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Saturday, October 4, 2014

Smoky Mountain SOTA Adventure

I've documented in this space before what I love about the Summits on the Air program. I love the mountains, the views, the exercise, the fresh air, the sense of accomplishment and the planning and executing of a successful radio operation. All of those elements came into play these past few days as I took a quick trip to the Smoky Mountains in Tennessee and North Carolina.

The bulk of the trip was spent on the Blue Ridge Parkway, which is a target rich environment from a SOTA perspective. The drive along the Parkway is beautiful all by itself, especially this time of year with the leaves starting to change. The Parkway is a winding road, with a speed limit of 45 mph, but because of the scenery you are tempted to drive slower. I highly recommend it.



From a SOTA perspective I wanted to activate as many summits as I could in a 2 1/2 time frame. I had been wanting to do this trip for over a year and finally found a hole in my schedule and some decent weather to make the trip happen. I wanted to activate summits in both Tennessee and North Carolina as these would be new SOTA Associations for me to activate. I had some frequent flyer miles on Delta Airlines that needed to be used so we flew into Knoxville, TN. The Smoky Mountains are just a short drive south from there.

I was able to activate eight summits, seven of which were 10 pointers with the other being an 8 pointer. In order of activation they were:
Greentop                                   W4T/SU-076
Clingmans Dome                      W4C/WM-001
Bunches Bald,                           W4C/WM-013
Waterrock Knob,                       W4C/WM-004
Black Balsam Knob                   W4C/CM-005
Mount Pisgah                             W4C/CM-011
Mount Mitchell                          W4C/CM-001
Richland Balsam                        W4C/WM-003

My XYL accompanied my on this trip. She is in great shape and is very helpful setting up and tearing down. Because she was with me and could carry the Alex Loop, my station consisted of Yaesu FT-817 with the 3000 MAh rechargeable battery, Pico Paddle and Alex Loop. The Alex Loop is easier to manage on crowded summits and worked well.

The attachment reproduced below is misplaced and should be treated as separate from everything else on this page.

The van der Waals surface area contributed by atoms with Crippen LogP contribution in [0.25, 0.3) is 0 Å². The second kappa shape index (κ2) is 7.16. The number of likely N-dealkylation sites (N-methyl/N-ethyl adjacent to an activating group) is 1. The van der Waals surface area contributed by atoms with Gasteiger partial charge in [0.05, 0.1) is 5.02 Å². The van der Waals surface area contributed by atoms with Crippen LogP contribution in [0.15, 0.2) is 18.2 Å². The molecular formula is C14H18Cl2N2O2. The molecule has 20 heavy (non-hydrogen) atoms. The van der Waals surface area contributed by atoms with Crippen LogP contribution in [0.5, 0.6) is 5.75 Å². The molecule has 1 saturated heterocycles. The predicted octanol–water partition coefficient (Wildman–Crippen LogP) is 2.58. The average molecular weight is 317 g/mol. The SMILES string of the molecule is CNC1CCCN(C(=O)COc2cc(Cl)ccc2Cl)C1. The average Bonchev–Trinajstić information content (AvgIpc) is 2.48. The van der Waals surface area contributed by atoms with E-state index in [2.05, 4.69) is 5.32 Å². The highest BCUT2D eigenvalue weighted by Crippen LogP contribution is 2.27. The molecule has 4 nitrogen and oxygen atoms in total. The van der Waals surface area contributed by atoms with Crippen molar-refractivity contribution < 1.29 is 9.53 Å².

My operating strategy was simple, start on 20m and run the pile-up until I get several unanswered CQ's, move to 40m and get the local guys and then go to 15m to look for some DX. I had some decent DX on 15m. My typical activation takes around 25 - 30 minutes. Since these activations were during the week, I figured QSO counts would be down, however I would say they were better than I expected with 130 QSO's over 8 activations.

Greentop Mountain W4T/SU-076

This is a drive-up summit with radio towers on the top. I didn't have any trouble with RF in the radio however and had a nice activation, 16 QSOs including CU3AA and OE8SPW.

Greentop Mountain


Clingmans Dome W4C/WM-001

Clingman's Dome is a tourist attraction. While it is mostly a drive up, there is about a 1/2 mile hike to the top. Walking past all of the out of shape tourists, I felt rather fit. The trick for the operation is to avoid the crowds. I went to the left of the observation deck and down a path to a clearing next to a air monitoring station and some solar panels. Nice and quiet, away from the crowds and as you can see below, a very nice operating position. 14 QSO's from here.

Operating Position at Clingman's Dome

Bunches Bald W4C/WM-013

As much as Clingman's Dome is a tourist attraction, Bunches Bald is not. It's off the beaten path on the backside of a campground. Got to SotaWatch for more details, but at the back of campsite #14 there is a faint trail to the summit. The hike is probably less that a 1/4 of a mile, but it is through some fairly dense woods/undergrowth, however the trail makes it easier. The summit is very small, so I wouldn't count on two different stations if you do it with someone. I made 27 QSO's from here including EA2LU and F5UBH.
Benchmark on Bunches Bald
Operating from Bunches Bald






















Waterrock Knob W4C/WM-004

Waterrock Knob has a visitor center, toilets and a nice trail to the summit. While the trail is nice its a challenging little hike, not too long, but steep in places. Wonderful views from here. 16 QSO's from here including EA2LU, EA2IF and CU3AA.